17 Reasons Why Reproductive Rights are Key to Sustainable Development
In 2015, 193 Member States of the United Nations agreed to a remarkable consensus of 17 shared goals to drive global progress for a more equal world and a healthier planet. Two of these goals are dedicated to good health and wealth-being and to achieving gender equality, both of which include an explicit focus on sexual and reproductive health and reproductive rights.
But in truth, sexual and reproductive health and rights are critical to progress on all 17 of the goals, from ending extreme poverty and hunger to climate action. Indeed, every dollar invested in family planning and reproductive health services can save up to $31 on spending for education, food, health, housing, and sanitation. Women who can plan if and when they become mothers are more likely to have healthy, well-educated children, leading to more resilient, prosperous families; thriving societies; and growing economies.
As world leaders gather in New York this week for the annual UN General Assembly, explore how sexual and reproductive health and rights underlie all of the Sustainable Development Goals:
1: No Poverty: Girls and women who can plan for and space their children are better able to pursue their education and become economically empowered, lifting themselves and their families out of poverty. As Melinda Gates said: “No country in the last 50 years has emerged from poverty without expanding access to contraceptives.”
2: Zero Hunger: Almost half of all pregnancies worldwide are unplanned. With family planning, women can choose to have only the number of children they want and can support, enabling them to better provide food for themselves and their families, and breaking the cycle of chronic malnutrition.
Read more: Impacts of Family Planning on Nutrition
3: Good Health & Well-Being: Access to family planning and quality reproductive health care sparks a myriad of health outcomes for individuals — reducing unintended pregnancies, unsafe abortions, and maternal and child death. In fact, if we met the needs of the more than 200 million women who want to avoid pregnancy but are not using an effective form of contraception, we would reduce maternal deaths by 73 percent and newborn deaths by 80 percent. It also benefits health for the world — reducing the impact of infectious diseases like HIV/AIDS, tuberculosis, and malaria.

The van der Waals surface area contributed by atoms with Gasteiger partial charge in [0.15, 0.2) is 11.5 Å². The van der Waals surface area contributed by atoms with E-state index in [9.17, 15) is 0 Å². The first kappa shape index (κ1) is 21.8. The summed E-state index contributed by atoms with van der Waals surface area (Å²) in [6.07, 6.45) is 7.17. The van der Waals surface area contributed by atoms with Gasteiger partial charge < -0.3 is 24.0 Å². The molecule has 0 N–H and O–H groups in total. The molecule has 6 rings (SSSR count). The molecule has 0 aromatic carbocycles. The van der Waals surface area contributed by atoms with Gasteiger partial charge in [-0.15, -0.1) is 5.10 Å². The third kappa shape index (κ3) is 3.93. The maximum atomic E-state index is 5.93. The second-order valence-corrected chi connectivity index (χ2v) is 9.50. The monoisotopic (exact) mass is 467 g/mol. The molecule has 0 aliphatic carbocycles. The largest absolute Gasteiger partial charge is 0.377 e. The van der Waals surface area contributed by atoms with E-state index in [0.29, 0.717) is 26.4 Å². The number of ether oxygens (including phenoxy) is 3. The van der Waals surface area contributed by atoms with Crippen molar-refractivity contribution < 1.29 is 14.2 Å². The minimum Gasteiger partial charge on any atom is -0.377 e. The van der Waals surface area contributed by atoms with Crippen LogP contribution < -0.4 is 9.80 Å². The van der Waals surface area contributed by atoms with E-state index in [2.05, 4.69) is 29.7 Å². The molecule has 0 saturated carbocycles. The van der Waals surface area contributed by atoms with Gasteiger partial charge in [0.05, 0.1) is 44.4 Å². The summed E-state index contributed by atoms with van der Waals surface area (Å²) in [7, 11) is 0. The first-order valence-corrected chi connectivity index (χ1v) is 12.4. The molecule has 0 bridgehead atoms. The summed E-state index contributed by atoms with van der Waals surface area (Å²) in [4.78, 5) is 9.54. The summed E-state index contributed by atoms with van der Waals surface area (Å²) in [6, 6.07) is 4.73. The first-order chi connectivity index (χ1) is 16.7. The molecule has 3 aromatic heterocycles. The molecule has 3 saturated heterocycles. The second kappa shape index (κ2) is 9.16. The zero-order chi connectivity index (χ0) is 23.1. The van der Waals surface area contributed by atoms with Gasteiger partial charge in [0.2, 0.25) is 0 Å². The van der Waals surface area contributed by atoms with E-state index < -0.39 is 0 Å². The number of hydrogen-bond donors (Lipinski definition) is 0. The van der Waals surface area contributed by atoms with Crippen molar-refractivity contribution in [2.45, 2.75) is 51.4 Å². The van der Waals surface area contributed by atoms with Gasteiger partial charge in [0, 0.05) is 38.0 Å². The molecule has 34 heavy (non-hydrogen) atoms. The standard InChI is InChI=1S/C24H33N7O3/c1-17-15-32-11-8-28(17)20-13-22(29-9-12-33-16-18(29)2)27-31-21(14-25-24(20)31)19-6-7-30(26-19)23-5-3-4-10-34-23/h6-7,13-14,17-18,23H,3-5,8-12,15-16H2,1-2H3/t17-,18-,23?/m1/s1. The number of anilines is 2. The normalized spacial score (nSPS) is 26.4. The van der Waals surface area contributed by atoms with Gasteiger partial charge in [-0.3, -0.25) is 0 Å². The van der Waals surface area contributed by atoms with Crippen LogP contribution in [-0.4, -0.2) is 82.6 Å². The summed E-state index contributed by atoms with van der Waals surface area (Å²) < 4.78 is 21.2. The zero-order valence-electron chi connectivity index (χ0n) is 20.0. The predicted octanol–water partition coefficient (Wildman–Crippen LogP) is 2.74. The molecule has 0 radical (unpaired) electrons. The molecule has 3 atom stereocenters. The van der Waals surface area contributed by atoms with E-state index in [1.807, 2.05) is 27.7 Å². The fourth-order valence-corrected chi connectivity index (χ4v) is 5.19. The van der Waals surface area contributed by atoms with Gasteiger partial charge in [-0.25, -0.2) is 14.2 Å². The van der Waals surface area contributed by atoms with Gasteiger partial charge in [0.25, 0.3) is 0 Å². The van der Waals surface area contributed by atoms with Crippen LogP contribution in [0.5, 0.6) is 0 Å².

4: Quality Education: Girls who can avoid unintended pregnancy can stay in school to learn and gain the skills they need to be healthy, productive, and empowered adults. Each additional year of education improves a girl’s employment prospects, increasing her future income potential by 10 to20 percent.
5: Gender Equality: Health, rights, and equality are tightly interwoven: Women and girls with full access to sexual and reproductive health and rights can more equally contribute economically, socially, and politically to their communities, helping create a more equitable world.
Read more: Vision 2020 Gender Report
6: Clean Water & Sanitation: Access to clean water and adequate facilities helps girls manage their menstruation and stay in school, and is essential for the safety of expecting women and newborns, helping reduce maternal and newborn illness and death.
7: Affordable & Clean Energy: Electricity is a critical piece of health service delivery, including reproductive health services like safe childbirth. Tens of thousands of health centers across low- and middle-income countries lack electricity, contributing to preventable maternal deaths due to poor lighting or lack of other electricity-dependent services.